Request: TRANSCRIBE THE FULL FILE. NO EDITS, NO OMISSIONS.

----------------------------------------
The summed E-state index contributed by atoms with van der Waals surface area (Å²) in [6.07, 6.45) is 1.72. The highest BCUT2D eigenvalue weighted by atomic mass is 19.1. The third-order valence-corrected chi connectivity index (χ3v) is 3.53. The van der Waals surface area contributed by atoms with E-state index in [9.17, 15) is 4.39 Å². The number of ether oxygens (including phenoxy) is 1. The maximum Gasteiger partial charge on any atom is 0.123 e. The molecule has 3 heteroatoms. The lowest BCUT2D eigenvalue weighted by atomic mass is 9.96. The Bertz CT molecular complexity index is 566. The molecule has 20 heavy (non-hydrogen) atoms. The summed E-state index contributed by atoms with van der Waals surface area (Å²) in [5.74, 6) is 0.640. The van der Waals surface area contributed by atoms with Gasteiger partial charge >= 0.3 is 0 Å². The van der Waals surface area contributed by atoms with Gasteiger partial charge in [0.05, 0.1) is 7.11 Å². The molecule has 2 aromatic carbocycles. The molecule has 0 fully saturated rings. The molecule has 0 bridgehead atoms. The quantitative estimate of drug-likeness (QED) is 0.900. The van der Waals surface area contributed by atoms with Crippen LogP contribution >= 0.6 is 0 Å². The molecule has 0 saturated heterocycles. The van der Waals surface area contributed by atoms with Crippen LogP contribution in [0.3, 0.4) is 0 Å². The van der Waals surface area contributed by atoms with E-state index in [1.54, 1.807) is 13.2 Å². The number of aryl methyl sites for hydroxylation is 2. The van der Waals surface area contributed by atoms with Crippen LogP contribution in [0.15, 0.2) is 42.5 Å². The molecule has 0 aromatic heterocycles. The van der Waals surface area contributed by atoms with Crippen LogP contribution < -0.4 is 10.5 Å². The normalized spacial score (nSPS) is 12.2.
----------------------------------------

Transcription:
The summed E-state index contributed by atoms with van der Waals surface area (Å²) in [6.07, 6.45) is 1.72. The highest BCUT2D eigenvalue weighted by atomic mass is 19.1. The third-order valence-corrected chi connectivity index (χ3v) is 3.53. The van der Waals surface area contributed by atoms with E-state index in [9.17, 15) is 4.39 Å². The number of ether oxygens (including phenoxy) is 1. The maximum Gasteiger partial charge on any atom is 0.123 e. The molecule has 3 heteroatoms. The lowest BCUT2D eigenvalue weighted by atomic mass is 9.96. The Bertz CT molecular complexity index is 566. The molecule has 20 heavy (non-hydrogen) atoms. The summed E-state index contributed by atoms with van der Waals surface area (Å²) in [5.74, 6) is 0.640. The van der Waals surface area contributed by atoms with Gasteiger partial charge >= 0.3 is 0 Å². The van der Waals surface area contributed by atoms with Gasteiger partial charge in [0.05, 0.1) is 7.11 Å². The molecule has 2 aromatic carbocycles. The molecule has 0 fully saturated rings. The molecule has 0 bridgehead atoms. The quantitative estimate of drug-likeness (QED) is 0.900. The van der Waals surface area contributed by atoms with Crippen LogP contribution >= 0.6 is 0 Å². The molecule has 0 saturated heterocycles. The van der Waals surface area contributed by atoms with Crippen LogP contribution in [0.3, 0.4) is 0 Å². The van der Waals surface area contributed by atoms with E-state index in [1.54, 1.807) is 13.2 Å². The number of aryl methyl sites for hydroxylation is 2. The van der Waals surface area contributed by atoms with Crippen LogP contribution in [0.15, 0.2) is 42.5 Å². The molecule has 0 aromatic heterocycles. The van der Waals surface area contributed by atoms with Crippen LogP contribution < -0.4 is 10.5 Å². The normalized spacial score (nSPS) is 12.2.